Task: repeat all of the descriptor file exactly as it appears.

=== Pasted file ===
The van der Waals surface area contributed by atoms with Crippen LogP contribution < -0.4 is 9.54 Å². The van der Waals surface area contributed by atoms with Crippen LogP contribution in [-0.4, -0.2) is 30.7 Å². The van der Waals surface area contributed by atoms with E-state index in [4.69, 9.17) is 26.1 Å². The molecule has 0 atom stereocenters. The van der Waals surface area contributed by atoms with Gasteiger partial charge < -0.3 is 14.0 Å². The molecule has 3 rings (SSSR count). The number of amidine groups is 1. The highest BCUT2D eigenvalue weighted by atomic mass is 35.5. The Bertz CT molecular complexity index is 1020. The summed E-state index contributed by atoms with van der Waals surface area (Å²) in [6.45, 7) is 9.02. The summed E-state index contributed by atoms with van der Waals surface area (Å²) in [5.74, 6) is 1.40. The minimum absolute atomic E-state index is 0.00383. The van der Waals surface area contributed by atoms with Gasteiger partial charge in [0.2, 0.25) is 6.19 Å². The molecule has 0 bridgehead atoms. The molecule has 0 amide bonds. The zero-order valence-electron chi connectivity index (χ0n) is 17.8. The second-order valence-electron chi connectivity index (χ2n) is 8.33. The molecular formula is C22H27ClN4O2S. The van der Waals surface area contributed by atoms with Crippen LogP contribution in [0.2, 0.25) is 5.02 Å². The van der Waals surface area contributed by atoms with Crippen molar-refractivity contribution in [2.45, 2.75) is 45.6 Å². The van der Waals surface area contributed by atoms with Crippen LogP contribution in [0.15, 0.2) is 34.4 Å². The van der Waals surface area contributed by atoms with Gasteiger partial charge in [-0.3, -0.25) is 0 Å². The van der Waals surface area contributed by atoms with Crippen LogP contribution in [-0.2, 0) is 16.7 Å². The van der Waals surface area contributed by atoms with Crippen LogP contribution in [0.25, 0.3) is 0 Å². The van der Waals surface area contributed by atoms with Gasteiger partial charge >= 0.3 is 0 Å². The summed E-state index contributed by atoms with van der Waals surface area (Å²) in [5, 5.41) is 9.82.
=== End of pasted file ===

The van der Waals surface area contributed by atoms with Crippen LogP contribution < -0.4 is 9.54 Å². The van der Waals surface area contributed by atoms with Crippen LogP contribution in [-0.4, -0.2) is 30.7 Å². The van der Waals surface area contributed by atoms with E-state index in [4.69, 9.17) is 26.1 Å². The molecule has 0 atom stereocenters. The van der Waals surface area contributed by atoms with Gasteiger partial charge < -0.3 is 14.0 Å². The molecule has 3 rings (SSSR count). The number of amidine groups is 1. The highest BCUT2D eigenvalue weighted by atomic mass is 35.5. The Bertz CT molecular complexity index is 1020. The summed E-state index contributed by atoms with van der Waals surface area (Å²) in [6.45, 7) is 9.02. The summed E-state index contributed by atoms with van der Waals surface area (Å²) in [5.74, 6) is 1.40. The minimum absolute atomic E-state index is 0.00383. The van der Waals surface area contributed by atoms with Gasteiger partial charge in [0.2, 0.25) is 6.19 Å². The molecule has 0 bridgehead atoms. The molecule has 0 amide bonds. The zero-order valence-electron chi connectivity index (χ0n) is 17.8. The second-order valence-electron chi connectivity index (χ2n) is 8.33. The molecular formula is C22H27ClN4O2S. The van der Waals surface area contributed by atoms with Crippen LogP contribution in [0.2, 0.25) is 5.02 Å². The van der Waals surface area contributed by atoms with Crippen molar-refractivity contribution in [2.45, 2.75) is 45.6 Å². The van der Waals surface area contributed by atoms with Crippen LogP contribution in [0.15, 0.2) is 34.4 Å². The van der Waals surface area contributed by atoms with Gasteiger partial charge in [-0.3, -0.25) is 0 Å². The van der Waals surface area contributed by atoms with Crippen LogP contribution in [-0.2, 0) is 16.7 Å². The van der Waals surface area contributed by atoms with Crippen LogP contribution in [0.25, 0.3) is 0 Å². The van der Waals surface area contributed by atoms with Gasteiger partial charge >= 0.3 is 0 Å². The summed E-state index contributed by atoms with van der Waals surface area (Å²) in [5, 5.41) is 9.82.